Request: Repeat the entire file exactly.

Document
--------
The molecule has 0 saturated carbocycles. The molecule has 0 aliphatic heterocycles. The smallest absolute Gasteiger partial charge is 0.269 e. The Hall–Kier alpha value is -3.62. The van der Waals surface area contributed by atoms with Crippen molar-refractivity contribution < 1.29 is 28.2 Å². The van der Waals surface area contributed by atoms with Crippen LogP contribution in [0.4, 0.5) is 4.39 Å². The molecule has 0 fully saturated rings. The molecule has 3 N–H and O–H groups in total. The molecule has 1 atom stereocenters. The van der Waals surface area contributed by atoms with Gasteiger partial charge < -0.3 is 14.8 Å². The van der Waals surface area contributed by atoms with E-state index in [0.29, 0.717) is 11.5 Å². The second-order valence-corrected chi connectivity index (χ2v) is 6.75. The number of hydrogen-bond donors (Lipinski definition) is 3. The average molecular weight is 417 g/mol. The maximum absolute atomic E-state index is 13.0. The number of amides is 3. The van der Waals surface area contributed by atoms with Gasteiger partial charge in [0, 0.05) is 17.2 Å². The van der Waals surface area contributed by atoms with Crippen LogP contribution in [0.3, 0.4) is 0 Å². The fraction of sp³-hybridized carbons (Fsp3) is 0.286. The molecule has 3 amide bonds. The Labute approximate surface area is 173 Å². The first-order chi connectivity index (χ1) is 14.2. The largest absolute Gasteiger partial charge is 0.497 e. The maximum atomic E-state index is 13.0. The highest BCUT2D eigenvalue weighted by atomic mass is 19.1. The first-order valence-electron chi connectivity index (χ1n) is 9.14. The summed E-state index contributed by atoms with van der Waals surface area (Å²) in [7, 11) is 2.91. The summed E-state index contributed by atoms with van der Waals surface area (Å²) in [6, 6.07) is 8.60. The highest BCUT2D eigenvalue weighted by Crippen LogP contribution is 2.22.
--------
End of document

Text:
The molecule has 0 saturated carbocycles. The molecule has 0 aliphatic heterocycles. The smallest absolute Gasteiger partial charge is 0.269 e. The Hall–Kier alpha value is -3.62. The van der Waals surface area contributed by atoms with Crippen molar-refractivity contribution < 1.29 is 28.2 Å². The van der Waals surface area contributed by atoms with Crippen LogP contribution in [0.4, 0.5) is 4.39 Å². The molecule has 0 fully saturated rings. The molecule has 3 N–H and O–H groups in total. The molecule has 1 atom stereocenters. The van der Waals surface area contributed by atoms with Gasteiger partial charge < -0.3 is 14.8 Å². The van der Waals surface area contributed by atoms with E-state index in [0.29, 0.717) is 11.5 Å². The second-order valence-corrected chi connectivity index (χ2v) is 6.75. The number of hydrogen-bond donors (Lipinski definition) is 3. The average molecular weight is 417 g/mol. The maximum absolute atomic E-state index is 13.0. The number of amides is 3. The van der Waals surface area contributed by atoms with Gasteiger partial charge in [0, 0.05) is 17.2 Å². The van der Waals surface area contributed by atoms with Crippen LogP contribution in [0.3, 0.4) is 0 Å². The fraction of sp³-hybridized carbons (Fsp3) is 0.286. The molecule has 3 amide bonds. The Labute approximate surface area is 173 Å². The first-order chi connectivity index (χ1) is 14.2. The largest absolute Gasteiger partial charge is 0.497 e. The maximum atomic E-state index is 13.0. The highest BCUT2D eigenvalue weighted by atomic mass is 19.1. The first-order valence-electron chi connectivity index (χ1n) is 9.14. The summed E-state index contributed by atoms with van der Waals surface area (Å²) in [7, 11) is 2.91. The summed E-state index contributed by atoms with van der Waals surface area (Å²) in [6, 6.07) is 8.60. The highest BCUT2D eigenvalue weighted by Crippen LogP contribution is 2.22.